… until I’d found Doctrine, another ORM with many, many features that PROPEL don’t have. Two I really like: migrations (I don’t know how I lived managed without it until then …) and a query language a looot more simple, the DQL, at least similar to SQL (which is good for our brain under transition) but with OO facilities. Doctrine allows think the database in OO paradigm, and it does the hard work of converting it into the relational database. Simulates inheritance! Ok, if the developer forgets that everything runs in a relational database, you can do something with sluggish performance. Well, I lived very well in this world for a long time.
But I still had my eternal dilemma … no freedom to manipulate the database “on-the-fly”, and many customers with the same application can change fields without hard updates on the database structure, so … an object “Product” with multiple configurations with no need to handle a table with many fields or an EAV standard, which works but is very complex. Or simply allow my customer to create a new field in a “People” register.
All this can be solved in a relational database, but the maintenance (and time spent thinking about maintenance) is hard.
I was already looking a long way to start some projects with these assumptions, when I started to hear on the horizon: NoSQL, NoSQL, NoSQL… Well, I researched and discovered that are really BIG players use and invest in NoSQL. Studying the alternatives, I met MongoDB.
Simple, fast, strong community, good documentation and constantly evolving. And fits pretty well with agile projects because it allows easily extend an application with new fields, “small” documents living side by side with “huge” documents in the same collection. The dilemma “product table with different fields (attributes)” is not problem – just save attributes that are needed.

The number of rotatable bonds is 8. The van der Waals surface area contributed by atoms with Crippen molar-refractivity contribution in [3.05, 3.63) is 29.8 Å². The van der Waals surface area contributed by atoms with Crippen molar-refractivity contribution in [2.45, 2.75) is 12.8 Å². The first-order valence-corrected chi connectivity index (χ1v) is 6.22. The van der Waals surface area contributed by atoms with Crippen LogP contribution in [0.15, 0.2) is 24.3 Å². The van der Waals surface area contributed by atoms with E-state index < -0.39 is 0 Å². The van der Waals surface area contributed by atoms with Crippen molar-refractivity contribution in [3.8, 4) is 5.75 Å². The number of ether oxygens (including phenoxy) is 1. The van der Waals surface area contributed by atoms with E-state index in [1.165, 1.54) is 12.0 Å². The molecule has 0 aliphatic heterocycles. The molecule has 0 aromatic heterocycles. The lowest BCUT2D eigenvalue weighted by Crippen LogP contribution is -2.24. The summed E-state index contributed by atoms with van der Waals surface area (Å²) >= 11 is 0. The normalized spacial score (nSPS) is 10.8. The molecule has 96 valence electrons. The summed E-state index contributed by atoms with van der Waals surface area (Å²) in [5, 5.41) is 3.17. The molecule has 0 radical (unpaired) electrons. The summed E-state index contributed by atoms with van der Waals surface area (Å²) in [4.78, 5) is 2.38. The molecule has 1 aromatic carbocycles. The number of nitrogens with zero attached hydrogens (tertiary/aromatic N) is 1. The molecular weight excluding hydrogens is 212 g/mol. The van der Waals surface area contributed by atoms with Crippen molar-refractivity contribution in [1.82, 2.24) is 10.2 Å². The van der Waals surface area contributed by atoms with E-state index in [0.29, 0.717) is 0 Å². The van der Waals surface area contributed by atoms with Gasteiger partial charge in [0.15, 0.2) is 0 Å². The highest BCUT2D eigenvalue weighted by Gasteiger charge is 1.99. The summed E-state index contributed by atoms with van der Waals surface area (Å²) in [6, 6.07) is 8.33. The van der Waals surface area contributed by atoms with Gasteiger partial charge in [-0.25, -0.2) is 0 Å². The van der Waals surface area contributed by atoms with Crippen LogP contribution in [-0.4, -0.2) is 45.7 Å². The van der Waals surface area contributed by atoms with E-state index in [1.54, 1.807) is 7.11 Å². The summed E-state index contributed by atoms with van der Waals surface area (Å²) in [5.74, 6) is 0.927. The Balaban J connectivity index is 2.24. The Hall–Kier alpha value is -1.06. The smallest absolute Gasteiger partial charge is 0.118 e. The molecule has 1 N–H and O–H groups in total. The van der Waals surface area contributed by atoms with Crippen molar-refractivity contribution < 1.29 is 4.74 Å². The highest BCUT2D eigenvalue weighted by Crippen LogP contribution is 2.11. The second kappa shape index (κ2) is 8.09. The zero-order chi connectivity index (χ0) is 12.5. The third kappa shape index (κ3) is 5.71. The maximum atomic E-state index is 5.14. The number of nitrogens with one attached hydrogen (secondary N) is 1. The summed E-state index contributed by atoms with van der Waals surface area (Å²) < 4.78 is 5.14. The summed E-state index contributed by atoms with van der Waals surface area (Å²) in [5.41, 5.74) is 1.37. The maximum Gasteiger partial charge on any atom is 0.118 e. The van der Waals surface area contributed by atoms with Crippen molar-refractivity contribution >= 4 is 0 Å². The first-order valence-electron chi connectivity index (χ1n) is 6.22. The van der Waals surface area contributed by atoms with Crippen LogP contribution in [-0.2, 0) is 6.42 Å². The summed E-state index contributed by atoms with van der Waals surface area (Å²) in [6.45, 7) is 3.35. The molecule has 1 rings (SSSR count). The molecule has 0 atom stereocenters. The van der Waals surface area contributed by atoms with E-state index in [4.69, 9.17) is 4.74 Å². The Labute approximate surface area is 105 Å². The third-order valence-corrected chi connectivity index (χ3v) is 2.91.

This has a name: schemaless. It is not necessary to define how data will be saved (“CREATE TABLE …”). Just save it. More than that, no need to create the table. No need to even create the database (CREATE DATABASE …”)! Just say you want to record this data as a documnt in the “X” collection in the “Y” database. And MongoDB creates all that for you. Need not include a field (“UPDATE TABLE ADD COLUMN …”), just save it. No need to delete a field (“UPDATE TABLE DROP COLUMN …”), just delete it from the documents (an” unset “).
Plus, you can search in this “mess”, similar (but very different) to how is done in SQL. You can search with REGEX! Aggregation is possible through MapReduce, which is also a powerful analysis tool.
There are strange things that the this “freedom” brings. If a document doesn’t have an attribute, how can I search it? Well, I can even search documents that have an attribute or not…
And relationships? Get used to the idea that you will use much less relationships. And it will must handle redundancies, and that will have to maintain them in code. On the other hand, uou will retrieve data without complex joins. This is strange, difficult at first, but it doesn’t mean that the DBA will be retired, he will only have to think differently. And he will be also responsible for thinking what the best way to store, with more performance, and management functions, backup, replication, etc.. No, you will not fire him, just shake it.
And the programming?
The MongoDB support in PHP is very good, using a native extension. There are several supporting ORMs MongoDB, perhaps with more resources is. .. Doctrine (version 2). Particularly, I use the Mondongo – today Mandango. But both are not schemaless, and this may be a bit frustrating. Therefore, I made a fork in Mondongo for use in personal projects, bypassing this “limitation”.
If you want to go this way, keep in mind that the developer’s responsibility increases significantly because there is no referential integrity, if you save an integer as string the data is written as is, so you must know how to deal with this freedom. It’s easy to make a big mistake. But it is also easy to maintain, no need for migration, database updates. It is easy to scale, it’s easy to create redundancy.
It’s a different paradigm for building systems.
At the beginning of the text I commented about agile methodologies. It’s because I concluded that NoSQL, in the case MongoDB, made me feel really AGILE.
In time, my choice may be good for me but not for you. You could consider my choice, but study and get your own conclusions, which will certainly be the path you must follow.